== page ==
Winter is a season fully pregnant with potential. I’m not sure if it’s the close proximity of the holidays or being driven indoors by low temperatures, but the winter months are laced with a sense of waiting. It’s in the air. We expect something momentous to break up the monotony in a relentless volley between build-up and climax.
Like so much of our adult psychology, it can likely be traced back to our childhoods. I remember spending a lot of time as a kid staring up into the white skies of winter and waiting for snow. I can still feel big wet snow flakes on my eyelashes, two crusty nostrils, numb extremities, hot breath filtering through the threads of a woolen ski mask.
Despite the fact that I grew up in the mountains of North Carolina, deep snows weren’t nearly frequent enough. We were ready to romp and sled every day, even if it meant missing so much school that we’d have to repeat 4th grade. The wait must be real torture for kids growing up on the Carolina coast. Like a broken Pez dispenser, a local kid could spend years craning his neck and looking up into the snowless expanse of the heavens.A few years ago, we got several inches of snow and I had the sweet pleasure of playing in the powder with my young son. Beyond the snowball fights and the harmless, one-second sledding runs down the drainage easement in front of our house, the highlight was eating snow cream. For those of you unfamiliar with snow cream, it is made with scoops of fresh snow, sugar, evaporated milk, vanilla extract, and food coloring. Somewhere between a poor man’s slushy and a hillbilly’s milkshake, I admit the texture is a little off. But with snow as its primary ingredient—snow you just scooped from your patio furniture and dropped into a mixing bowl—you hardly notice its curious makeup. The fact that you can make an entire batch radioactive green with only a few drops of food coloring transforms a neat recipe into a full-blown science project.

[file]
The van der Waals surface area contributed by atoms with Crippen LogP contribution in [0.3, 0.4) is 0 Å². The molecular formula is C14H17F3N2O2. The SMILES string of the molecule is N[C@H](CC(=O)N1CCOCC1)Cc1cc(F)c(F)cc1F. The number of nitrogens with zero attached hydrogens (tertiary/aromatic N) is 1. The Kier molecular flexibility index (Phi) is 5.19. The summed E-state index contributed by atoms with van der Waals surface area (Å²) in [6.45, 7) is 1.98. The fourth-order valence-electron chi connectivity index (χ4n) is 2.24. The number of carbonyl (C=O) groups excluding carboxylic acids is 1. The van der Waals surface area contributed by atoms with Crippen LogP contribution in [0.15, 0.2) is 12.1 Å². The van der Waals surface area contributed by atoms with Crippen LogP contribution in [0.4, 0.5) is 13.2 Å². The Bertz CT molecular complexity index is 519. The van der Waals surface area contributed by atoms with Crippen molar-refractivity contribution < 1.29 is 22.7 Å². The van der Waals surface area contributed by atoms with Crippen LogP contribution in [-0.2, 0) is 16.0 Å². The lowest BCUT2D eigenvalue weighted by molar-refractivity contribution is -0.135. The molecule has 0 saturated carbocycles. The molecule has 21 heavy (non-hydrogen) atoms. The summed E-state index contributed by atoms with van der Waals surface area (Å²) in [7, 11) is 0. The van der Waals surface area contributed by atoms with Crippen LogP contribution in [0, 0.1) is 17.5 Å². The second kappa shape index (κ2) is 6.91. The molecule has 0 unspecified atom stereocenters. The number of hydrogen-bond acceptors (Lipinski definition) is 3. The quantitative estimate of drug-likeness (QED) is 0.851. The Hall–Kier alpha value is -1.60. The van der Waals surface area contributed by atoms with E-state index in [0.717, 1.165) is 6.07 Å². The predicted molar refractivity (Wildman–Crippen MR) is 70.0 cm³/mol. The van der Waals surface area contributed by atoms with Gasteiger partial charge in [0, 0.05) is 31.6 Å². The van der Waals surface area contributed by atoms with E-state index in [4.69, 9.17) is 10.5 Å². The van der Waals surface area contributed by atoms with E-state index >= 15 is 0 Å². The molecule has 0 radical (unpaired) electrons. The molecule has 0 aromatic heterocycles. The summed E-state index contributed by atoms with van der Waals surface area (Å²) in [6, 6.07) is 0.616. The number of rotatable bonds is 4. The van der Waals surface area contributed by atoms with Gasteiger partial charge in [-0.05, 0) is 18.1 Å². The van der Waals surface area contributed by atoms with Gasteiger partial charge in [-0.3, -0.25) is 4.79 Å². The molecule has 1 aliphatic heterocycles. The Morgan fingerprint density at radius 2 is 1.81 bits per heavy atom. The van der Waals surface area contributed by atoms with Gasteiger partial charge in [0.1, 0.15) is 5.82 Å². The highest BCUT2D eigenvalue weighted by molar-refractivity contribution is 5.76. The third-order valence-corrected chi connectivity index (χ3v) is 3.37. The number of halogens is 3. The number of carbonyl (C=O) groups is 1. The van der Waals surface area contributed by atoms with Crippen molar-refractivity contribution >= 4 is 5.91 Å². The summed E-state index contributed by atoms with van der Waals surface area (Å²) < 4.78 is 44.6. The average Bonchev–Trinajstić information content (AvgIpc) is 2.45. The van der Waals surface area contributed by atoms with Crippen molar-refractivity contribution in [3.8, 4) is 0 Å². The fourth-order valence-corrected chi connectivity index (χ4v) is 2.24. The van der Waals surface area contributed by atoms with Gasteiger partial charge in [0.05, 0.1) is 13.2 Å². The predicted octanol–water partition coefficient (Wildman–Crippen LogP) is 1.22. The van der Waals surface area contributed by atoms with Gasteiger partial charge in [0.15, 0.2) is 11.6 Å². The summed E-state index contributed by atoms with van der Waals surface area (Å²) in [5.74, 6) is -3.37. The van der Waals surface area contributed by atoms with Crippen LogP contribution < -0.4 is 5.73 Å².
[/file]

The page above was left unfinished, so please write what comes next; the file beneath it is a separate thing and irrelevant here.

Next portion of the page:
Foster was just three years old at the time and likely has no clear memory of eating the snow cream. At best he may possess grainy, mental snapshots from the vantage point of his high chair, looking down onto his tray and seeing the swirls of food coloring that ended up there, the melting rivulets of dyed snow all mixed together like the palette of a colorblind painter. Whether he remembers or not is of no consequence. Even if your kids are too young to remember the activity, by the time their memories are fully operational the hope is that the activity will be a recurring tradition. And every parent knows that having kids gives you an opportunity to relive the best parts of your own childhood.
So you stay ready—you can’t let those chances to time travel pass you by. We stay stocked for snow cream and have two cans of evaporated milk in the cupboard reserved for that sole purpose. Those two cans sit in our cupboard year after year and have probably long since spoiled. Maybe if you opened one and turned it upside down, out would plop a cylindrical blob of mold. Those cans reside beside the beans and the soups that get consumed and replaced, but the cans of evaporated milk remain untouched. Every winter.
Even if this season passes without a chance to make snow cream, those cans of milk in the cupboard will remind me to stay patient and ready. And when my son stands out in the yard and looks up into the sky waiting for something monumental to happen, he won’t seem so pitiful. The payoffs are tremendous but the lulls can be just as meaningful.